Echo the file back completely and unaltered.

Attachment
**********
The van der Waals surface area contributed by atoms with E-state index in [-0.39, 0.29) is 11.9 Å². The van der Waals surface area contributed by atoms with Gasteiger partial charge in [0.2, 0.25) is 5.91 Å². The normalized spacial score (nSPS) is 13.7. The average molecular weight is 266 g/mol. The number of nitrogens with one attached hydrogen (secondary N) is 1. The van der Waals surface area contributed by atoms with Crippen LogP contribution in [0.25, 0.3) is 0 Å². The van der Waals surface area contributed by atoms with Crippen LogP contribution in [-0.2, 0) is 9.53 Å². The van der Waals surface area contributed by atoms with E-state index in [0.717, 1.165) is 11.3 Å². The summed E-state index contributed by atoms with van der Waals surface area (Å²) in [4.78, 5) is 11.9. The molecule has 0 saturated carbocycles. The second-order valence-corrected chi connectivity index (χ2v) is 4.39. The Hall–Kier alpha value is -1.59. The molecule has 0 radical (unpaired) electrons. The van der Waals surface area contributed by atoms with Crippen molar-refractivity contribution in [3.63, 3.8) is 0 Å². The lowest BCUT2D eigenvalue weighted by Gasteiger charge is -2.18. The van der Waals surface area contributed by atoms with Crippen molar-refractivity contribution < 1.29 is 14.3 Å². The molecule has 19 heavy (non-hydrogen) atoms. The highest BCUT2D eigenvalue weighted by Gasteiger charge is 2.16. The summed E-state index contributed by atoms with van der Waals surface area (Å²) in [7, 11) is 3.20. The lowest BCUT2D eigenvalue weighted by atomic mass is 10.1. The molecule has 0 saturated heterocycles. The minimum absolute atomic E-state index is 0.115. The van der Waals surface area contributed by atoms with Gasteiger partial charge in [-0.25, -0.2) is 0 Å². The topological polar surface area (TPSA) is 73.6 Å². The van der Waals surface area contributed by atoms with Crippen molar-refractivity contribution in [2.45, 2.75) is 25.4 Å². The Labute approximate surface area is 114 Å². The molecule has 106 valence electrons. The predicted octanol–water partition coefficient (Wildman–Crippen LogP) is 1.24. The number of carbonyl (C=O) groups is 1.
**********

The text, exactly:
The van der Waals surface area contributed by atoms with E-state index in [-0.39, 0.29) is 11.9 Å². The van der Waals surface area contributed by atoms with Gasteiger partial charge in [0.2, 0.25) is 5.91 Å². The normalized spacial score (nSPS) is 13.7. The average molecular weight is 266 g/mol. The number of nitrogens with one attached hydrogen (secondary N) is 1. The van der Waals surface area contributed by atoms with Crippen LogP contribution in [0.25, 0.3) is 0 Å². The van der Waals surface area contributed by atoms with Crippen LogP contribution in [-0.2, 0) is 9.53 Å². The van der Waals surface area contributed by atoms with E-state index in [0.717, 1.165) is 11.3 Å². The summed E-state index contributed by atoms with van der Waals surface area (Å²) in [4.78, 5) is 11.9. The molecule has 0 saturated carbocycles. The second-order valence-corrected chi connectivity index (χ2v) is 4.39. The Hall–Kier alpha value is -1.59. The molecule has 0 radical (unpaired) electrons. The van der Waals surface area contributed by atoms with Crippen molar-refractivity contribution in [3.63, 3.8) is 0 Å². The lowest BCUT2D eigenvalue weighted by Gasteiger charge is -2.18. The van der Waals surface area contributed by atoms with Crippen molar-refractivity contribution < 1.29 is 14.3 Å². The molecule has 19 heavy (non-hydrogen) atoms. The highest BCUT2D eigenvalue weighted by Gasteiger charge is 2.16. The summed E-state index contributed by atoms with van der Waals surface area (Å²) in [7, 11) is 3.20. The lowest BCUT2D eigenvalue weighted by atomic mass is 10.1. The molecule has 0 saturated heterocycles. The minimum absolute atomic E-state index is 0.115. The van der Waals surface area contributed by atoms with Gasteiger partial charge in [-0.25, -0.2) is 0 Å². The topological polar surface area (TPSA) is 73.6 Å². The van der Waals surface area contributed by atoms with Crippen molar-refractivity contribution in [2.45, 2.75) is 25.4 Å². The Labute approximate surface area is 114 Å². The molecule has 106 valence electrons. The predicted octanol–water partition coefficient (Wildman–Crippen LogP) is 1.24. The number of carbonyl (C=O) groups is 1.